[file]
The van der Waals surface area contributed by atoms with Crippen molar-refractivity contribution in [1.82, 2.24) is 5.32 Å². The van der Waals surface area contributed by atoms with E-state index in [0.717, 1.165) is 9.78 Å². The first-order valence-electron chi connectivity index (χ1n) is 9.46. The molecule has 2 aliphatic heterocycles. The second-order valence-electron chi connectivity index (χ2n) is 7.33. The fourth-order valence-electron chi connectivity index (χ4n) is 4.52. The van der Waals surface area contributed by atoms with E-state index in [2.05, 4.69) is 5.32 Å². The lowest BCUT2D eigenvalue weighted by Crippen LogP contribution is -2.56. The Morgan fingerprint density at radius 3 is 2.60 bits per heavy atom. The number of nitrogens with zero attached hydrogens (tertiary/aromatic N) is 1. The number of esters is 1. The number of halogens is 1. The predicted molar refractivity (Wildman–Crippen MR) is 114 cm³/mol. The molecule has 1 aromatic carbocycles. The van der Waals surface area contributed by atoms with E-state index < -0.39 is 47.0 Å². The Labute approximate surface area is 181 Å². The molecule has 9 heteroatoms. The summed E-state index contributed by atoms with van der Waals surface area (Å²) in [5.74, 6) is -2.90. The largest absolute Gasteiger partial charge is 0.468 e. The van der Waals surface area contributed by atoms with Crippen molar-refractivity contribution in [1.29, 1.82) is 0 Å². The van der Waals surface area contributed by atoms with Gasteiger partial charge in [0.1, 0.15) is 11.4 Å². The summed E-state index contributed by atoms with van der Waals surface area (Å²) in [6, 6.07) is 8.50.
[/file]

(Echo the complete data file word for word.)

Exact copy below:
The van der Waals surface area contributed by atoms with Crippen molar-refractivity contribution in [1.82, 2.24) is 5.32 Å². The van der Waals surface area contributed by atoms with E-state index in [0.717, 1.165) is 9.78 Å². The first-order valence-electron chi connectivity index (χ1n) is 9.46. The molecule has 2 aliphatic heterocycles. The second-order valence-electron chi connectivity index (χ2n) is 7.33. The fourth-order valence-electron chi connectivity index (χ4n) is 4.52. The van der Waals surface area contributed by atoms with E-state index in [2.05, 4.69) is 5.32 Å². The lowest BCUT2D eigenvalue weighted by Crippen LogP contribution is -2.56. The Morgan fingerprint density at radius 3 is 2.60 bits per heavy atom. The number of nitrogens with zero attached hydrogens (tertiary/aromatic N) is 1. The number of esters is 1. The number of halogens is 1. The predicted molar refractivity (Wildman–Crippen MR) is 114 cm³/mol. The molecule has 1 aromatic carbocycles. The van der Waals surface area contributed by atoms with E-state index < -0.39 is 47.0 Å². The Labute approximate surface area is 181 Å². The molecule has 9 heteroatoms. The summed E-state index contributed by atoms with van der Waals surface area (Å²) in [5.74, 6) is -2.90. The largest absolute Gasteiger partial charge is 0.468 e. The van der Waals surface area contributed by atoms with Crippen molar-refractivity contribution in [1.29, 1.82) is 0 Å². The van der Waals surface area contributed by atoms with Gasteiger partial charge in [0.1, 0.15) is 11.4 Å². The summed E-state index contributed by atoms with van der Waals surface area (Å²) in [6, 6.07) is 8.50.